Photo: In internal communication strategies, storytelling helps to connect with employees by capturing their emotions. Credit: Pexels | Pixabay.

By José Manuel Blanco

A far cry from coffee machines or the menu in the restaurant next to the office, from the colleague who arrived each day with a smile or the one who brought home-made sweets to share, thousands of employees have now been teleworking for more than a year and have lost their daily contact with colleagues, where it was easier to communicate corporate news or strengthen ties. It may well be that in the near future many will return to sharing an office. Regardless of whether this happens or not, a good digital internal communication strategy helps to strengthen the business and its employees' sense of belonging.

Storytelling in internal communication

The stories we have been retelling for millennia, whether around the campfire, in a book or in a television series, seek to engage with our emotions in order to captivate us. This is why, today, investing in storytelling is also a way of connecting a company with its employees, especially in times when internal communication is becoming a “strategic” pillar in companies' digital transformation as a result of the pandemic, according to the Association of Public Relations and Communication Consultancy Firms (Adecec). “New business strategies require employees' habits and behaviours to be transformed”, explains the association, which points out: “It is essential to define a change management strategy based, on the one hand, on a story that connects people with the company and its business objectives and, on the other, on the adoption of digital culture”.

Adecec highlights how “creative conceptualisation, storytelling, audiovisual formats and, of course, digital tools such as apps or chatbots, which favour connection and interaction”, bring emotions to the surface. Podcasts, which have been so successful in recent months, have also made their way into internal communication. American Airlines has a programme in which it discusses its corporate decisions, which was born out of employees' requests to know more about them.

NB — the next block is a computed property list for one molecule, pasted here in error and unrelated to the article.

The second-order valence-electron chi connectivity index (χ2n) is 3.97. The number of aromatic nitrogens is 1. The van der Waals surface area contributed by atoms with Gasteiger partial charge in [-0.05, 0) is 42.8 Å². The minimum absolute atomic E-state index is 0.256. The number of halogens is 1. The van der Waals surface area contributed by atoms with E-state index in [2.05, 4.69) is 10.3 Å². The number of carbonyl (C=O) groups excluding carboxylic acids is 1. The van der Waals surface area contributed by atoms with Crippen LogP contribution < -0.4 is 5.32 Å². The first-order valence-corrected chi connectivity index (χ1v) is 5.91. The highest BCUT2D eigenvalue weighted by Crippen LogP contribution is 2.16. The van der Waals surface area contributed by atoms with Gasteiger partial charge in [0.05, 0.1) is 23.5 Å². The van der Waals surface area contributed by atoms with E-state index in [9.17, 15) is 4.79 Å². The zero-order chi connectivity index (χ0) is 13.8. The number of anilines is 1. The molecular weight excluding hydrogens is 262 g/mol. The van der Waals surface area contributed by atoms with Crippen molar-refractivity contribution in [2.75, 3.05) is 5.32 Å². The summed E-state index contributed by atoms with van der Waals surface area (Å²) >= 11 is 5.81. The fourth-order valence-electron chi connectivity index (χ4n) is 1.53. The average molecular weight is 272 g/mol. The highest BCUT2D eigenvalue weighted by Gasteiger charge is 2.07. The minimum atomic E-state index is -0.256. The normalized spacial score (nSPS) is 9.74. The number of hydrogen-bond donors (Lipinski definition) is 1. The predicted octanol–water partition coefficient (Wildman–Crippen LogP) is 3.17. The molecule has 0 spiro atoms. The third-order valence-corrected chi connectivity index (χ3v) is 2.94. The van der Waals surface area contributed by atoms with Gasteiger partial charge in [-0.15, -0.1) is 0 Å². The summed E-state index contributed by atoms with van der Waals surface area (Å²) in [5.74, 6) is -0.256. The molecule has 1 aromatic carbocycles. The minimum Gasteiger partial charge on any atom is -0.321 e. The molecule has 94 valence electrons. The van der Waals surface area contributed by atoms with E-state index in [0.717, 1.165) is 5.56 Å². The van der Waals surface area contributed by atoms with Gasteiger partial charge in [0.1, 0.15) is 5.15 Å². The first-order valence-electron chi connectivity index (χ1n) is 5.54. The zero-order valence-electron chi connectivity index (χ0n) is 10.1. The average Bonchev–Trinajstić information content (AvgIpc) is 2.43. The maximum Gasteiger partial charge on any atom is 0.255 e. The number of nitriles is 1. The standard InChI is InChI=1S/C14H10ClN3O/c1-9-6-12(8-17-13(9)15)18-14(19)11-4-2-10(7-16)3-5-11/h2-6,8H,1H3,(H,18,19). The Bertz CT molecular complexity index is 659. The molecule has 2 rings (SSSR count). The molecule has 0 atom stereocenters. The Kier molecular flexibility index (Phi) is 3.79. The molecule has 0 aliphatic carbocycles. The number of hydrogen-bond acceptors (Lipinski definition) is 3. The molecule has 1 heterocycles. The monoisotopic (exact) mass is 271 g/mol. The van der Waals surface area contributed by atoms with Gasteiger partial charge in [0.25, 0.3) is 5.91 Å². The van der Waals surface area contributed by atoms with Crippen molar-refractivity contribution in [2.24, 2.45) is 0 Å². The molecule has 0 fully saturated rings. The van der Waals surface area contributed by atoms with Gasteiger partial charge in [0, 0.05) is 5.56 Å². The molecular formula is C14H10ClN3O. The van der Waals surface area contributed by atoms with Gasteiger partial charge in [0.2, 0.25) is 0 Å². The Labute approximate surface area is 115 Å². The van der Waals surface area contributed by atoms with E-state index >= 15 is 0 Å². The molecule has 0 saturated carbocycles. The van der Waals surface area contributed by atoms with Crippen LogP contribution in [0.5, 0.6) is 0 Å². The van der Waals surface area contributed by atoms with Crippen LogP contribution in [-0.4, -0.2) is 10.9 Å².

The editor-in-chief of the MIT Technology Review in Spanish and project leader of Communication and Content at Opinno, Marta del Amo, explains: “One of the secrets of storytelling is to tell a story that entertains or that emotionally connects with a person; in other words, that they feel identified with or interested in the information”.

This view is supported by the Content Marketing Institute in a report on content strategy and management based on data from January and February 2020 (before the pandemic): the professionals interviewed highlighted the “ability to connect with values, interests and pain points” as the main factor in a successful content strategy.

Photo: With employees stuck in one location due to the pandemic, companies have to rely on digital internal communication to answer questions and increase a sense of belonging. Credit: Susanna Marsiglia | Unsplash.

What digital internal communication should look like

Del Amo explains that the best approach to an internal communication strategy based on storytelling is for the content to be as easy as possible to consume, “because companies must bear in mind that employees' main focus is to do their job”. For this reason, “it must be integrated into the rhythm of their work without being overwhelming, without generating stress or any kind of effort”. Thus, “if it's a video, make it short; if it's an infographic, make it very visual; if it's a press release, make it based on very brief key words”.

Aside from formats, it is also important to create a contingency plan for unforeseen events. For Del Amo, defining a strategy is important “both in terms of communication ideas and in terms of forms and channels before such crises arise, so that departments can respond as swiftly as possible if they occur”.